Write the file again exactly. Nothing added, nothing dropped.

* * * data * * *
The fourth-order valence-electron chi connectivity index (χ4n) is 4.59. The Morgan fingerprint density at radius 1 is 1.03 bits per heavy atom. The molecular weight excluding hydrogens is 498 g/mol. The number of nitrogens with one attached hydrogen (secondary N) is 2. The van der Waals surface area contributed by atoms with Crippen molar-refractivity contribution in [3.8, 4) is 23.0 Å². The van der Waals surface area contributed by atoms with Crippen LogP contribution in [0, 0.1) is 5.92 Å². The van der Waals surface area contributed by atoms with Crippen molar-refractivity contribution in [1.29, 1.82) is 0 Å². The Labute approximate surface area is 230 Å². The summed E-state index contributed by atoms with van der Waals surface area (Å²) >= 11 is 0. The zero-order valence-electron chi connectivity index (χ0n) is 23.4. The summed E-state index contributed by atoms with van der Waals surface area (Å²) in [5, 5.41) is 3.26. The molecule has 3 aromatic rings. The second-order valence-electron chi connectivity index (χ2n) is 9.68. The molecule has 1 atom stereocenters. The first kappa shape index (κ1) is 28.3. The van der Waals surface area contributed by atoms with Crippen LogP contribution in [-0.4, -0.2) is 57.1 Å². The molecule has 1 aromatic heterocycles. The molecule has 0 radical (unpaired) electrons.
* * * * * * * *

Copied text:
The fourth-order valence-electron chi connectivity index (χ4n) is 4.59. The Morgan fingerprint density at radius 1 is 1.03 bits per heavy atom. The molecular weight excluding hydrogens is 498 g/mol. The number of nitrogens with one attached hydrogen (secondary N) is 2. The van der Waals surface area contributed by atoms with Crippen molar-refractivity contribution in [3.8, 4) is 23.0 Å². The van der Waals surface area contributed by atoms with Crippen LogP contribution in [0, 0.1) is 5.92 Å². The van der Waals surface area contributed by atoms with Crippen molar-refractivity contribution in [1.29, 1.82) is 0 Å². The Labute approximate surface area is 230 Å². The summed E-state index contributed by atoms with van der Waals surface area (Å²) >= 11 is 0. The zero-order valence-electron chi connectivity index (χ0n) is 23.4. The summed E-state index contributed by atoms with van der Waals surface area (Å²) in [5, 5.41) is 3.26. The molecule has 3 aromatic rings. The second-order valence-electron chi connectivity index (χ2n) is 9.68. The molecule has 1 atom stereocenters. The first kappa shape index (κ1) is 28.3. The van der Waals surface area contributed by atoms with Crippen LogP contribution in [-0.4, -0.2) is 57.1 Å². The molecule has 1 aromatic heterocycles. The molecule has 0 radical (unpaired) electrons.